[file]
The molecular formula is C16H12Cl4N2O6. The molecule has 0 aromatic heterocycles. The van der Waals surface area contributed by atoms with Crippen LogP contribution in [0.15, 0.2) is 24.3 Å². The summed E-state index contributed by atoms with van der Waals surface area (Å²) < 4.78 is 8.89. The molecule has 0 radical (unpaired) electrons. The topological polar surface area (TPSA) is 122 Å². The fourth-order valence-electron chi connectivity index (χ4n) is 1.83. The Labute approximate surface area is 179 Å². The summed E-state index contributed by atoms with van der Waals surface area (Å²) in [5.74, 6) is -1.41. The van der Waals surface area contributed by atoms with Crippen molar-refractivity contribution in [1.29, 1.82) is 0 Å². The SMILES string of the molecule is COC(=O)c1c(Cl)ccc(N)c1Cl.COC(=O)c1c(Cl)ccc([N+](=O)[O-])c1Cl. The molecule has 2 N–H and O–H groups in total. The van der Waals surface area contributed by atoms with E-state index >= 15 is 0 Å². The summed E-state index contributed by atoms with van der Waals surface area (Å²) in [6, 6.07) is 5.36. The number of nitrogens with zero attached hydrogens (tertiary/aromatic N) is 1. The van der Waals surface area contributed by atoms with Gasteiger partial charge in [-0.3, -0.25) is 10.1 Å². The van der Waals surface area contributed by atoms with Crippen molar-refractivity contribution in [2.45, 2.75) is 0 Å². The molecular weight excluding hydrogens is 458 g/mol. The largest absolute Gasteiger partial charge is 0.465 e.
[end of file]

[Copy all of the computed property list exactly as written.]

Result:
The molecular formula is C16H12Cl4N2O6. The molecule has 0 aromatic heterocycles. The van der Waals surface area contributed by atoms with Crippen LogP contribution in [0.15, 0.2) is 24.3 Å². The summed E-state index contributed by atoms with van der Waals surface area (Å²) < 4.78 is 8.89. The molecule has 0 radical (unpaired) electrons. The topological polar surface area (TPSA) is 122 Å². The fourth-order valence-electron chi connectivity index (χ4n) is 1.83. The Labute approximate surface area is 179 Å². The summed E-state index contributed by atoms with van der Waals surface area (Å²) in [5.74, 6) is -1.41. The van der Waals surface area contributed by atoms with Crippen molar-refractivity contribution in [1.29, 1.82) is 0 Å². The SMILES string of the molecule is COC(=O)c1c(Cl)ccc(N)c1Cl.COC(=O)c1c(Cl)ccc([N+](=O)[O-])c1Cl. The molecule has 2 N–H and O–H groups in total. The van der Waals surface area contributed by atoms with E-state index >= 15 is 0 Å². The summed E-state index contributed by atoms with van der Waals surface area (Å²) in [6, 6.07) is 5.36. The number of nitrogens with zero attached hydrogens (tertiary/aromatic N) is 1. The van der Waals surface area contributed by atoms with Gasteiger partial charge in [-0.3, -0.25) is 10.1 Å². The van der Waals surface area contributed by atoms with Crippen molar-refractivity contribution in [2.45, 2.75) is 0 Å². The molecular weight excluding hydrogens is 458 g/mol. The largest absolute Gasteiger partial charge is 0.465 e.